Is your partner annoyed with your loud snoring at night? You are not alone!
Snoring is a common occurrence for millions of individuals; studies show that 37 million people snore every night.
Every night, 40 % of men, 24% of women, and even up to 12% of youngsters, of the global population, are estimated to snore. Most of us think it is normal, but medical specialists, on the other hand, relate it to a variety of circumstances, including weight, alcohol consumption, disease, medicine, and even lack of sleep. Because snoring is so frequent, we sometimes mistake it for something normal and even healthy. But if you snore excessively, it is a clear sign that something else might be at stake in your body.
What is snoring?
When your airway is partially or fully closed, you will snore. That all-too-familiar sound is caused by vibrating tissue, a bloated or fluid-filled nasal cavity, or a tongue obstruction. Other common reasons why the nasal cavity is blocked would be obesity, chronic nasal congestion, alcohol, or tobacco. But, whatever the cause of the obstruction be, the result is the same: breathing becomes difficult, and we open our lips to allow more air in. And this is where the dental issue begins.
How can snoring affect your Oral health?
Saliva is an essential component of your alimentary canal, and is produced in your mouth. While snoring, the saliva dries out. If this persists, the salivary glands will stop working and run out of saliva to keep your mouth moist. The absence of salivary flow is known as xerostomia.
If you are wondering if that is such a bad thing: Saliva is necessary to cleanse the mouth by washing away dead cells from the tongue, cheeks, and gums. These dead cells produce an odor and can cause foul breath if they aren’t eliminated regularly. pH imbalances, cavities, and tooth decay are also more likely in dry mouths. Acids and bacterial plaque quickly collect in the absence of saliva, eroding tooth enamel or forming small pits that grow into cavities. Bacteria can even reach the tooth’s inner layer, harming sensitive nerves and dental roots if untreated. Since saliva is also an important factor in digestion of food, xerostamia could also adversely affect your digestive tract and associated organs.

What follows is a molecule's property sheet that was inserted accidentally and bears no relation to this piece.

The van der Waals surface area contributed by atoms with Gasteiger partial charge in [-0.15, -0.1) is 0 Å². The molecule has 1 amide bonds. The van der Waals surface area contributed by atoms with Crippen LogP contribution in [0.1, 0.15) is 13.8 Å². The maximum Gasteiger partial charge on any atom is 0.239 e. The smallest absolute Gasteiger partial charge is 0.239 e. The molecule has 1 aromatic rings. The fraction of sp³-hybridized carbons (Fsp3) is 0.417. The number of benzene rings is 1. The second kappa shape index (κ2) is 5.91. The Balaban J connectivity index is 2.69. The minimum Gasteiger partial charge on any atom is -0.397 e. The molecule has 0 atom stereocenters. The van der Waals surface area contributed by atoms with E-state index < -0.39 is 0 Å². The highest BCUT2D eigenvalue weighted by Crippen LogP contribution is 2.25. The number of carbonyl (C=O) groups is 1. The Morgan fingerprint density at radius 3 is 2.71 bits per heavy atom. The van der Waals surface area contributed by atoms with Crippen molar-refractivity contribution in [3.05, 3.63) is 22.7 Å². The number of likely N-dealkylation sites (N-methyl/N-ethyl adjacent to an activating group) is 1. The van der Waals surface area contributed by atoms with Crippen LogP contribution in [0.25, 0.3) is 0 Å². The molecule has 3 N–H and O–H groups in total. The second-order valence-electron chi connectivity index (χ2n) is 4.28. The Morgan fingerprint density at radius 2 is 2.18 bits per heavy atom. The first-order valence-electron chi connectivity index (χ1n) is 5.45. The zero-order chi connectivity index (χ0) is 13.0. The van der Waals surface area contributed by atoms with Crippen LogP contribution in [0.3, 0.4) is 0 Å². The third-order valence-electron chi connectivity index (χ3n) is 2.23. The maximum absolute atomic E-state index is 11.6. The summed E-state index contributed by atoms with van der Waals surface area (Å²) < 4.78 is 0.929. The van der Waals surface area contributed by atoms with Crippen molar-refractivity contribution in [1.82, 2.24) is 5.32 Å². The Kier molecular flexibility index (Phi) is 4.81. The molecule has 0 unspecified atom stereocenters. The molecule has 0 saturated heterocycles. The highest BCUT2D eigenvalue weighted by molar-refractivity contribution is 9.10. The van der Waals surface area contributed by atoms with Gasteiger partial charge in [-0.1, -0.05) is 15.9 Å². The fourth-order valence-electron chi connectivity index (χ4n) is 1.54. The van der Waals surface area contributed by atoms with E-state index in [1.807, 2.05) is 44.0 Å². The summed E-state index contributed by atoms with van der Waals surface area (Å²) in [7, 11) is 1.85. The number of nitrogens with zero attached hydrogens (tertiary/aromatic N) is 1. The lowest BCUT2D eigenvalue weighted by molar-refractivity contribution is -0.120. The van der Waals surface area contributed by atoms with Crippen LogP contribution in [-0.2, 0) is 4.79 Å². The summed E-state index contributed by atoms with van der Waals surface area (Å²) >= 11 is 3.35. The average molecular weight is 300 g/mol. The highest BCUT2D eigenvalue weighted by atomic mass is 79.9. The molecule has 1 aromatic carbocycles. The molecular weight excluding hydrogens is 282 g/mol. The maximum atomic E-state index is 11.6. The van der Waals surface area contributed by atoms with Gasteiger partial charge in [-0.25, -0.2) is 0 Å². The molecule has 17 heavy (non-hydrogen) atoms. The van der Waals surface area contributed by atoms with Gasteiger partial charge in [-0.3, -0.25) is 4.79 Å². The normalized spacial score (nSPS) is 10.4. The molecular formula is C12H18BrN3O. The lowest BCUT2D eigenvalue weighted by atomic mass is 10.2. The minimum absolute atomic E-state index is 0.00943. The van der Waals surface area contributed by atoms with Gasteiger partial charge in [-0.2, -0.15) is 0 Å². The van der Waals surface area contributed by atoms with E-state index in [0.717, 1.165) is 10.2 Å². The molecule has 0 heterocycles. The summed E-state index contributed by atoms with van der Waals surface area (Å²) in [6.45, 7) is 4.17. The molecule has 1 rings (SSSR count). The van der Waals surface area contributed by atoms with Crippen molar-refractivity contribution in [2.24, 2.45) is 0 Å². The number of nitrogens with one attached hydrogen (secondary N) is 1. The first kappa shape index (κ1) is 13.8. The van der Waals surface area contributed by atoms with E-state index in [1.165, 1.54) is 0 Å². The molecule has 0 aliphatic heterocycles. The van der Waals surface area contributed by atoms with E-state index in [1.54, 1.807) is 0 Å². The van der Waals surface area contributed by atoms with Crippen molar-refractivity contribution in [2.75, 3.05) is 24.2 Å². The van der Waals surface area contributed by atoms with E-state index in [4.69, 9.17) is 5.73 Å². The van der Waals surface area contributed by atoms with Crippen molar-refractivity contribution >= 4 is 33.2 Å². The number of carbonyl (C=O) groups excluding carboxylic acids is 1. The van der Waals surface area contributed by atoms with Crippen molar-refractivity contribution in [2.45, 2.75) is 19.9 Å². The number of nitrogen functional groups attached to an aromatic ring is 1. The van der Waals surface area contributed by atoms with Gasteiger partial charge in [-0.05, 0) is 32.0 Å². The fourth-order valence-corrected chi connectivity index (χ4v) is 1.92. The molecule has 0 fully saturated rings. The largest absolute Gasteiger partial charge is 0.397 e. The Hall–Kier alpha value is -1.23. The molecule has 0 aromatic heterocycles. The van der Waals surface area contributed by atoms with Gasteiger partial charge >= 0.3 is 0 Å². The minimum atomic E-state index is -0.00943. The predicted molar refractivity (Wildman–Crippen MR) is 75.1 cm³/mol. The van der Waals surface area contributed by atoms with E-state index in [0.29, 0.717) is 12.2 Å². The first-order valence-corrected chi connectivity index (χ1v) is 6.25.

How to get rid of excessive snoring?
Consult your dentist at once and request a sleep evaluation to determine the severity of your problem and figure out the best treatment. If the symptoms of snoring have progressed, your doctor may suggest popular remedies, such as:
• CPAP (continuous positive airway pressure) therapy: The hose, mask, and nosepiece of a CPAP machine continuously pump air across your airway, preventing it from narrowing.
• Customized snore guard: Your dentist can create a snore guard or mouthpiece-like device that repositions your mouth to keep your airway open.
• Minor surgery: If your doctor thinks it’s essential, surgery can clear your airway by removing tissue from the back of your throat.
If you have been witnessing a lot of problems due to snoring, a trip to your dentist might be in order. Contact us at Bravo Dental today and get rid of your annoying snoring.
Give your partner a peaceful night’s sleep…on us!
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